All the important proofs involving limits simply require finding creative ways to get from the inequality on the x side to the inequality on the y side, or vice-versa. A little bit of algebra, some examples, some tools such as the quadratic formula, the triangle inequality and some others are all that is needed to do the proofs. It takes a bit more effort (plowing through the above example very slowly, taking extreme care that every single step is understood with no gaps) to understand the proofs well enough to see how they really do show the guts of how limits work.
Example Use of the formal definition of the limit
Prove that
By use of the formal definition of the limit.
Proof
Here x_{0} = 3, y_{0} = 9 and f(x) = x^{2}. Plugging these into the result (y) side inequality,
Notice that the inequality is now asymmetric, which doesn't hurt us too badly. We really need to require e << 1 (which is also not a problem - both e and d are always very small numbers), so that all the quantities in the inequality are positive and greater than 1. Then we can just take the square root of each expression
The question remains, "Which of the expressions on either side of x - 3 should we pick?" We can't use both. The answer is to use the one with the smaller absolute value:
With this definition of d, we can guarantee that | x - 3 | < d implies that | x^{2} - 9 | < e.
Handling infinity on the x side
A slightly different formal definition of the limit is used when x goes to +/- infinity, since we really cannot subtract x from infinity or vice versa - remember, infinity is a concept, not a number. Formally, the expression
Means that for every M > 0 (large) there is a e > 0 (small) so that x > M implies | f(x) - y_{0} | < e.
Example Use this formal definition of the limit to prove that
Proof
Again we start with the y side and work backwards to the x side. Since y_{0} = 0, we have
So setting M=1/e gives use a lower bound on x which works.
Handling infinity on the y side
This is a limit where x tends toward a finite value but y gets infinite. Formally, this is a limit of the form
Defined for every d > 0 (small) there is an N > 0 (large) so that | x - x_{0} | < d implies f(x) > N.
Example Use this formal definition of the limit to show that
Proof
This time it's better to proceed from the x side to the y side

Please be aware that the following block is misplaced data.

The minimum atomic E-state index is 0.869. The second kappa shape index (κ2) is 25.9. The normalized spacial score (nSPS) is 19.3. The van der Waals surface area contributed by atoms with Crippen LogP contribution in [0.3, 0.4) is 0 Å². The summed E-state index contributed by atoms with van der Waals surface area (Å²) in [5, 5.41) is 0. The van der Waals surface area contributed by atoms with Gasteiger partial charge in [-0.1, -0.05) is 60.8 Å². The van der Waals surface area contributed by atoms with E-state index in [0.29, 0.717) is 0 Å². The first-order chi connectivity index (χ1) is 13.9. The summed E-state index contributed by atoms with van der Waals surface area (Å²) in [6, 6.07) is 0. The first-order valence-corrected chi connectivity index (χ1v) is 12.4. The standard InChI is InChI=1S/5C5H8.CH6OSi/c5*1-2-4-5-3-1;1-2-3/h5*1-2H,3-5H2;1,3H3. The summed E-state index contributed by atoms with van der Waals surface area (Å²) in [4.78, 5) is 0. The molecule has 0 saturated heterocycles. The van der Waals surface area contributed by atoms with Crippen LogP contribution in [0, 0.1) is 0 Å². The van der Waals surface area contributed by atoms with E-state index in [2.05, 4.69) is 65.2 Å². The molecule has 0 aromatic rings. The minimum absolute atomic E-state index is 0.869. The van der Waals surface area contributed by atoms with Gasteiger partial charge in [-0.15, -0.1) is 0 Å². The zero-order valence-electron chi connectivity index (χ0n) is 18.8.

Handling infinity on both sides
Not only does x get infinite, so does y. The limit will look like
And is defined for every M > 0 (large) there is an N > 0 (large) so that x > M implies f(x) > N.
Example Use this definition to show that
Proof
In each case, a connection is established between bounds for each side. To summarize, here are the cases we have considered.
Case (x side / y side) |
Proof tries to find |
Proof usually easiest |
Finite / finite | d(e) | Backwards ( y side to x side) |
Infinite / finite | M(e) | Backwards ( y side to x side) |
Finite / infinite | N(d) | Forwards (x side to y side) |
Infinite / infinite | N(M) | Either way |
It should be noted that whether a proof goes forwards or backwards really has to do with irreversible steps in the proof, rather than the side from which one starts. The above is "advice" rather than a hard and fast set of rules. In advanced math, the implications go in the direction of more to less general, so that a more general statement implies a less general statement. This requires considerable practice to do well, and is really only an issue for those who will have to continue learning proofs into the advanced stages, in other words, mostly mathematicians, scientists and engineers who intend to publish theoretical papers. Everyone else can afford a bit of laxity in their proofs, and need learn the art of proofs only as needed to satisfy math professors.
Schaum's Outline of Calculus (Schaum's...
Schaum's Easy Outline: Calculus